Resource management provides business stability by helping you get the most out of your resources. To maximize efficiency and keep things running smoothly, you'll have to track how resources are used to avoid overuse and underuse. As a result, you’ll gain control, profitability, and efficiency, among the main benefits of effective resource management.

Benefits of resource management

Resource management is helpful for businesses of all types, including startups, small businesses, and large enterprises. It offers a variety of benefits to support business success, including:

  • Efficient use of staff, finances, technology, and physical space

  • Increased ability to spot problems before they occur or avoid them completely

  • Smoother relationships between teams and departments

  • Increased agility and a greater ability to pivot faster in case of unexpected changes

Costs of ineffective resource management

A lack of good resource management can be costly, which underscores why it’s such an essential element. Data from a survey conducted by the Project Management Institute suggests that around 21 percent of projects fail because of limited or overtaxed resources [1].

The fallout isn’t limited to individual projects. Without resource management, the stability of the organization suffers. Poor resource management can be costly in a variety of ways:

  • Performance may suffer on a team-, department-, or company-wide level.

  • Teams may have heavier workloads and be required to work longer-than-normal hours to meet goals and objectives.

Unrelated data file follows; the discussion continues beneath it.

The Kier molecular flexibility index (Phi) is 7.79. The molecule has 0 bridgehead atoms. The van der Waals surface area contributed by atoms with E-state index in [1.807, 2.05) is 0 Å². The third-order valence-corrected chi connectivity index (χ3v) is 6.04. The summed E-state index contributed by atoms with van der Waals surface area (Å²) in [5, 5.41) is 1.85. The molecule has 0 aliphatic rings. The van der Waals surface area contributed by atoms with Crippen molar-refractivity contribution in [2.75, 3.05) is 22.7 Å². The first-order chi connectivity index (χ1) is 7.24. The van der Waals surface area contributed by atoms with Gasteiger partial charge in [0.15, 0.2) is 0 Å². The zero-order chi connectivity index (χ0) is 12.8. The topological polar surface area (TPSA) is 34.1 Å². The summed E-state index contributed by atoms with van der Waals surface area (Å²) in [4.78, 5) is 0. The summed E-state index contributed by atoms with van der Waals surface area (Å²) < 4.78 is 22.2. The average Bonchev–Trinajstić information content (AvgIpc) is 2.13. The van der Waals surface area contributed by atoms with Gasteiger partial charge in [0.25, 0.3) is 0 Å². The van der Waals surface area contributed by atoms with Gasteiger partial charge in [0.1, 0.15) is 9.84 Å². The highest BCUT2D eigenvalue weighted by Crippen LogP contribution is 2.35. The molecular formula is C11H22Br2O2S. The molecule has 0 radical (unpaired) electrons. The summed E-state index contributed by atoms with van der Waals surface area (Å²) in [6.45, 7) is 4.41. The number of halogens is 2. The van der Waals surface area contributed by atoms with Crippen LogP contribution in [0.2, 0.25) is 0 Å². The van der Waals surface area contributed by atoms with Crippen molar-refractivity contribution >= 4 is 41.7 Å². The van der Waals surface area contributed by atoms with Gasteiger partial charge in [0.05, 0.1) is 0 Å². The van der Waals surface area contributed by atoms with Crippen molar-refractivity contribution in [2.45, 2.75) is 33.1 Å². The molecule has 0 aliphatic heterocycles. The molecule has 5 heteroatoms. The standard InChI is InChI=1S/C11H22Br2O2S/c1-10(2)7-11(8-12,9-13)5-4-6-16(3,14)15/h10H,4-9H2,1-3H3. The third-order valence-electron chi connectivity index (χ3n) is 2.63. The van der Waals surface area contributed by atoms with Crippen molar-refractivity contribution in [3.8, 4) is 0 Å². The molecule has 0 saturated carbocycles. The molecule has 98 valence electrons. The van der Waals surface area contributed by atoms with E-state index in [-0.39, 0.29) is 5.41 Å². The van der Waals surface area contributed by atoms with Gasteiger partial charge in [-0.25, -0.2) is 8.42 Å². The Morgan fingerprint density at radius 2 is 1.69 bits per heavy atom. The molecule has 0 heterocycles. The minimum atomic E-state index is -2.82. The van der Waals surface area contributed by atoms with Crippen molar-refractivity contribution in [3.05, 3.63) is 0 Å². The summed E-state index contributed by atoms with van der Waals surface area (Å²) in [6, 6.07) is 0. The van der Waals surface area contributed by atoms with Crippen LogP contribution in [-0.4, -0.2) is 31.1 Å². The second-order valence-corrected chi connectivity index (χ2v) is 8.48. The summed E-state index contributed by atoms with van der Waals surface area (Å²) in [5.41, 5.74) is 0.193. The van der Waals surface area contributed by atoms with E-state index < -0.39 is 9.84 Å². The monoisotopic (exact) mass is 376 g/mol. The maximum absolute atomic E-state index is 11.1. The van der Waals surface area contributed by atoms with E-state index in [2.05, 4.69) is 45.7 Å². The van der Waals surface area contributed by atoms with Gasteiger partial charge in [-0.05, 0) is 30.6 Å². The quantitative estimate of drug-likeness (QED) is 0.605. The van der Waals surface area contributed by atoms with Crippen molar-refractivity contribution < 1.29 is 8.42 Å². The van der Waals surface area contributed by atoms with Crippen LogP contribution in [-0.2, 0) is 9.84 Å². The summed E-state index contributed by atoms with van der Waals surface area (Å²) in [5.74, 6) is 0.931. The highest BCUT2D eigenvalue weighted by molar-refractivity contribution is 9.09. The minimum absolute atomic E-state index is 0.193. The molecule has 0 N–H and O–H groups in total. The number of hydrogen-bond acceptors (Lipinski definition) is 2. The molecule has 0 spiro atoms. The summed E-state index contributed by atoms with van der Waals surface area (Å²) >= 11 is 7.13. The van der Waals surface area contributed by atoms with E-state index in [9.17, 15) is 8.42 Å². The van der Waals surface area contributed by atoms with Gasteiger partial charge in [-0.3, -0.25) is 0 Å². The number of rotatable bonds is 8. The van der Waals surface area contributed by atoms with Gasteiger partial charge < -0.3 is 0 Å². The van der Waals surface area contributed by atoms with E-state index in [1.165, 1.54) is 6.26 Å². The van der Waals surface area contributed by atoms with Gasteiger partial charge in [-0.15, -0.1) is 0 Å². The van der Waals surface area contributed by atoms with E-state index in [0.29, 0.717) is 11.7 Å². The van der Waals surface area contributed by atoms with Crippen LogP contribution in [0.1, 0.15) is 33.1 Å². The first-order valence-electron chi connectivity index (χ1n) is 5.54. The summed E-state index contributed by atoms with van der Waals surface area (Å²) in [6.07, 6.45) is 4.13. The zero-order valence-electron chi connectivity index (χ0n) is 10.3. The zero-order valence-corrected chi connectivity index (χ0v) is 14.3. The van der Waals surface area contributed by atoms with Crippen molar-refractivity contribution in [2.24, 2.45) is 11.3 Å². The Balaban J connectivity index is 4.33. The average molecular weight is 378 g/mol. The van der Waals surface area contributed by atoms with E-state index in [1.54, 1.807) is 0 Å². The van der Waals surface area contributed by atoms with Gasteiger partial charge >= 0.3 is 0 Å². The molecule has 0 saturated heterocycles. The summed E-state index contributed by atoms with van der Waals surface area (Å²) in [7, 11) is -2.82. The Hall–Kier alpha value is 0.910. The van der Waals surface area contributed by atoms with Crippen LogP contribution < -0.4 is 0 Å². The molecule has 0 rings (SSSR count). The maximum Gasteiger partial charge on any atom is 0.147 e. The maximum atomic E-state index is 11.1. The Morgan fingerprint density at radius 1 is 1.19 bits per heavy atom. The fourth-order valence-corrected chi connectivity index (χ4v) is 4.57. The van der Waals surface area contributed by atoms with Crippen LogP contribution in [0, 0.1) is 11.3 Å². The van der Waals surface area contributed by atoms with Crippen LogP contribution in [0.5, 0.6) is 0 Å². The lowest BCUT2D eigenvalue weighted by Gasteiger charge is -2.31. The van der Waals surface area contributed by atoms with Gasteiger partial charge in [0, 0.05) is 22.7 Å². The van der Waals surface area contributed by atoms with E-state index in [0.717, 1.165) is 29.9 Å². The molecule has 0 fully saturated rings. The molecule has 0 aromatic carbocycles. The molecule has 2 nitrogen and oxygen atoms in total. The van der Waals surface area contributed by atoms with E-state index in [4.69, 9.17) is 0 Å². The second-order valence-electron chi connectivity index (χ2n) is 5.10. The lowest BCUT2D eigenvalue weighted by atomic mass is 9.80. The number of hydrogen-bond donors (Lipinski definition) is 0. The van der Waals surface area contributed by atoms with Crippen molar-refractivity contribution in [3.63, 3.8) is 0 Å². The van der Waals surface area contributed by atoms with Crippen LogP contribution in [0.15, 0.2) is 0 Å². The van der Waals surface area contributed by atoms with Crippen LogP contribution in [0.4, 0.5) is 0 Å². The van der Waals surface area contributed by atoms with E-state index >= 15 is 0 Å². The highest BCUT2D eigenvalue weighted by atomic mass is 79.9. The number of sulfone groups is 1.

• Teams, individuals, and the organization may experience complications and setbacks.

  • Interrupted workflow and financial strain may grow into major financial issues.

How to become a resource manager

Your career path may vary slightly depending on the role you want to pursue. It should determine the degree you choose, the experience you gain, and the skills you need to become a good resource manager. 

Education and experience

Most employers look for professionals with at least a post-secondary degree or diploma to become resource managers. You may choose to earn a business degree or diploma or a degree in communications, computer science, or commerce. Helpful courses include macroeconomics, business analytics, operations management, and project management.

Additionally, you’ll likely need some experience in project management for the industry you want to work in. For example, employers may look for a few years of experience as a staff nurse or administrator if you want to work as a health care resource manager. 

Required skills

To be effective, you'll need to cultivate many different skills. Some essential skills include adaptability and communication because you'll work with many different people, teams, and departments. During your education and professional experience, work on gaining workplace and technical skills to enhance your resume.

Workplace skills:

  • Customer service

  • Ability to prioritize

  • Interpersonal skills

  • Teamwork

  • Leadership capabilities

  • Strategic thinking

Technical skills:

  • Project management

  • Resource management

  • Analyzing data and reading reports

  • Ability to consider multiple potential outcomes

  • Familiarity with resource management software and tools

  • Knowledge of labour and business laws and ethics

  • Knowledge of technology, including analytics and customer relationship management software (CRM)